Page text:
Get an inside look at how things run in the studio with Tommy Rogers & Jamie King in this Studio Pass.

Tommy is the vocalist for the progressive metal band Between the Buried and Me and has worked with Jamie to produce most of the band’s albums. In this class, they’ll share their signature approach to production and detail the process they used to record Tommy’s latest solo album “Modern Noise”.

Both Tommy and Jamie aim to track songs that sound organic and real. In Studio Pass: Tommy Rogers & Jamie King, they’ll show you how things should run in a studio to get a final track that sounds like the band on their best day, but not over-produced.

You’ll learn about the role good pre-production plays in getting the best sound and what you should do before you ever set foot inside the studio. You’ll learn about the recording process as Tommy and Jamie track drums, bass, vocals, and guitar for a song from Tommy’s solo album. They’ll also deconstruct Pro Tools sessions and talk about how performance impacts the final arrangement.

If you want to learn how these guys work in the studio, don’t miss your chance to hang for two days with Tommy and Jamie and get a behind-the-scenes look at their process.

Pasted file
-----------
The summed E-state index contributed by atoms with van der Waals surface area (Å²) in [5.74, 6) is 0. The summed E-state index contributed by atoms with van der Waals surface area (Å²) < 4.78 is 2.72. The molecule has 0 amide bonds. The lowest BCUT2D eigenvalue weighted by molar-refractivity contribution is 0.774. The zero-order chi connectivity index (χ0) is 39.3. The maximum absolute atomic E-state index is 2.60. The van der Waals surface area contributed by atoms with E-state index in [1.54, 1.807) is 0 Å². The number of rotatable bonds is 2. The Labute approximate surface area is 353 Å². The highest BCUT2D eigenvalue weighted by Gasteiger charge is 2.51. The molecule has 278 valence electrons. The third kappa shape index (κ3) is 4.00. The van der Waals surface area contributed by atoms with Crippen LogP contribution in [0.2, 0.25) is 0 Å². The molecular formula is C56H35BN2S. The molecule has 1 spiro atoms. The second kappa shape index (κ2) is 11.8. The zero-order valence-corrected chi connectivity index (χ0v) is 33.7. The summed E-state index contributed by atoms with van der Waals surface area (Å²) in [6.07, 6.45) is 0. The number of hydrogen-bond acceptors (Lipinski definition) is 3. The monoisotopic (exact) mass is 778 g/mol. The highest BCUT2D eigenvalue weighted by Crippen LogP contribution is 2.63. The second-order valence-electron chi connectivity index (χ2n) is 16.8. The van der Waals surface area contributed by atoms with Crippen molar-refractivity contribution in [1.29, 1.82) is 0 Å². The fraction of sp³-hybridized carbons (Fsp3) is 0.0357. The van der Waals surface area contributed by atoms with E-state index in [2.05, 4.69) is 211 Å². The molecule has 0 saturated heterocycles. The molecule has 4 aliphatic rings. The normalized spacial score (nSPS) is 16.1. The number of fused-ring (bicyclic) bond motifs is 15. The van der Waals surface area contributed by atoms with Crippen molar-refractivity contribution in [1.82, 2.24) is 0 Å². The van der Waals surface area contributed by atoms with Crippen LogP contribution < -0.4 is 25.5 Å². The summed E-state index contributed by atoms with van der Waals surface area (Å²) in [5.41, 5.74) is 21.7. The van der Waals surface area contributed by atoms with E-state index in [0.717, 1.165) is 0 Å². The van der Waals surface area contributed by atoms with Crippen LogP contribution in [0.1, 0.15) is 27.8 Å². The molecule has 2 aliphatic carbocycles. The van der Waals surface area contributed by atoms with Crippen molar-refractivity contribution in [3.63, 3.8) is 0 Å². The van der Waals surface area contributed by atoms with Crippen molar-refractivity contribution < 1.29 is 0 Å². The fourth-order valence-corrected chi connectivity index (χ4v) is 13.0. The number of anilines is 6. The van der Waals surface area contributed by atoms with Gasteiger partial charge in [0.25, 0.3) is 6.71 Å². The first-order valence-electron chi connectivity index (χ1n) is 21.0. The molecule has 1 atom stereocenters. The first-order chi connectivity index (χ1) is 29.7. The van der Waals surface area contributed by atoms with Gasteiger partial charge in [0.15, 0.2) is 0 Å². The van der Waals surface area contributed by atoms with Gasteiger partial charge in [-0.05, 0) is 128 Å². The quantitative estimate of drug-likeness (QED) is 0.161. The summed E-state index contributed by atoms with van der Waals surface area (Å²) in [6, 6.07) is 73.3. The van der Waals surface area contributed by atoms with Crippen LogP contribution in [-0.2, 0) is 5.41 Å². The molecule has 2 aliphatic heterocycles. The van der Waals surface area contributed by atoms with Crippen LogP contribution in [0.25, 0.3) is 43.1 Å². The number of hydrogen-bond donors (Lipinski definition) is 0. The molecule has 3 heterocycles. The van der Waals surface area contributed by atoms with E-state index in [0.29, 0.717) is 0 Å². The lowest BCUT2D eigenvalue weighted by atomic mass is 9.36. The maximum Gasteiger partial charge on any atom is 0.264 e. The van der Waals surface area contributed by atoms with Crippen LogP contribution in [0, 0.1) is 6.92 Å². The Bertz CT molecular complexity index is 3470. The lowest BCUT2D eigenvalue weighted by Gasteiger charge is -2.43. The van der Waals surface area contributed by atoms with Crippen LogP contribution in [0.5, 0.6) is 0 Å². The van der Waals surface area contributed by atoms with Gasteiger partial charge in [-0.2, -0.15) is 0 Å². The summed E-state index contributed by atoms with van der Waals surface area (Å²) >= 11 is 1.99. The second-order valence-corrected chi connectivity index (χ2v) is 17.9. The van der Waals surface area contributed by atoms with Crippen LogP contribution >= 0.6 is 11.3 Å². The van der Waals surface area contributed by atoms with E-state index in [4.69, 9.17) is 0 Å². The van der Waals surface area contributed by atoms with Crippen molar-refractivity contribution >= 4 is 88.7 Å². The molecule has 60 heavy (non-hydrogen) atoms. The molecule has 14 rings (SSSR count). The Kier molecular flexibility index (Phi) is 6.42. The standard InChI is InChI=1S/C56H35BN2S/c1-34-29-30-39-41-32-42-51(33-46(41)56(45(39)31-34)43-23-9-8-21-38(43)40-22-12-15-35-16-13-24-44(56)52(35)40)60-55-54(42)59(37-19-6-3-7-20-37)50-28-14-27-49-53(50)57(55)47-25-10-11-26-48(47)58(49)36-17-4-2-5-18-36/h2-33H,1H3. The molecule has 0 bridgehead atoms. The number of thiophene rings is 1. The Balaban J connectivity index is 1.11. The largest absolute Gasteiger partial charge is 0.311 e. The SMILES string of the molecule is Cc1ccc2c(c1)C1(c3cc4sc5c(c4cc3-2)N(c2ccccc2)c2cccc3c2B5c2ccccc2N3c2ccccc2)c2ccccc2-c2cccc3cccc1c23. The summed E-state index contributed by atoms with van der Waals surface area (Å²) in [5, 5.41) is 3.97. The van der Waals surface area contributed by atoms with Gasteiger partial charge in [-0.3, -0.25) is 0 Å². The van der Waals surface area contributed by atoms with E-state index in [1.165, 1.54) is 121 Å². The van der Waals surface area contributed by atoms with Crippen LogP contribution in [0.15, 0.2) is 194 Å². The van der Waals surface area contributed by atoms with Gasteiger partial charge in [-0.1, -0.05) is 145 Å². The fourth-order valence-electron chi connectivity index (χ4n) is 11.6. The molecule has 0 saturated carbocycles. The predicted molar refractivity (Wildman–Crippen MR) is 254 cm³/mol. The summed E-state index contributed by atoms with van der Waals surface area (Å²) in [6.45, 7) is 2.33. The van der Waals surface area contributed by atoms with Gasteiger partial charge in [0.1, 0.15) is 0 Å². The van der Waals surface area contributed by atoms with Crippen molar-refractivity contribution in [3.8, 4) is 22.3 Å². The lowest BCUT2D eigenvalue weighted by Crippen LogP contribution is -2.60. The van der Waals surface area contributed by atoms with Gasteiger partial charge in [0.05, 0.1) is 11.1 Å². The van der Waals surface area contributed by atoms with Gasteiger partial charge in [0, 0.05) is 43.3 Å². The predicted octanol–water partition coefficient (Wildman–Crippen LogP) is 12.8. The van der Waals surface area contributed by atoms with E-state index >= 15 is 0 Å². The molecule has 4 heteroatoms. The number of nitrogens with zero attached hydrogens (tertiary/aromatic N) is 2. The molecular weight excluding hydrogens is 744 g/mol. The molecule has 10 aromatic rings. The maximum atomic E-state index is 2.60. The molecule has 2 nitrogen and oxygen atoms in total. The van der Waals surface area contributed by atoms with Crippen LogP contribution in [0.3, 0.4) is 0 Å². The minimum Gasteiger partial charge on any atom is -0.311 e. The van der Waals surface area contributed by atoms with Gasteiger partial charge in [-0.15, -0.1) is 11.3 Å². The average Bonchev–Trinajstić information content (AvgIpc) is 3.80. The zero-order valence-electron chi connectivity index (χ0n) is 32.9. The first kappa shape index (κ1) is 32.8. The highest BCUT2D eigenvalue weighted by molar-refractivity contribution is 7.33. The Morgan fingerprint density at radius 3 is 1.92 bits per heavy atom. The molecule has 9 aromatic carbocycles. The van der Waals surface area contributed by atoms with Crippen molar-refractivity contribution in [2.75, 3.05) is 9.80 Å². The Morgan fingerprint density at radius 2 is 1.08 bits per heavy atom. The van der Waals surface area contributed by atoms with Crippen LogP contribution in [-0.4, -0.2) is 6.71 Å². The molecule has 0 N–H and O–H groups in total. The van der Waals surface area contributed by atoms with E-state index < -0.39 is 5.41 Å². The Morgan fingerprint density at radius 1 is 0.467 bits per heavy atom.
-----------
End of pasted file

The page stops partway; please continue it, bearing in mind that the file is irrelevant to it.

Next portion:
Class Materials

bonus material with purchase

Jamie King - Tommy Rogers - Gear List.pdf

Jamie King - Tracking Template.ptf

bonus material with enrollment

Tommy Rogers and Jamie King - Syllabus.pdf

Ratings and Reviews

Student Work

Related Classes


Zachary Towne

Thanks for two outstanding sessions. Tommy, Jamie and the Creative Live folks really did a great job elucidating the studio recording process for producing honest, listenable, and powerful rock and metal recordings. I particularly appreciated the individual treatment of each instrument as well as how they all integrate into the mix. I found Jamie's methods to be straightforward and effective and I'm really looking forward to applying that to my own production.

a Creativelive Student

Another well done class from Creativelive. A glimpse into the daily life of a pro musician and pro engineer. Some great advice, tips and tricks that anyone can use to make better music. Was hoping they would get more into the business side of things, they did briefly discuss it towards the end, however a more detailed, longer discussion on the topic would have been good. You do learn some cool ways to record and mix. Some of these are obvious, some not so much. I am sure that for most people you will get something of value from this class.


This was an awesome 1st half of the course! Jamie touched on so many things that I've always had questions about in the production environment. I can't wait for the second day! This course is a MUST HAVE!! I will be purchasing it soon!! Many thanks for the Livestream!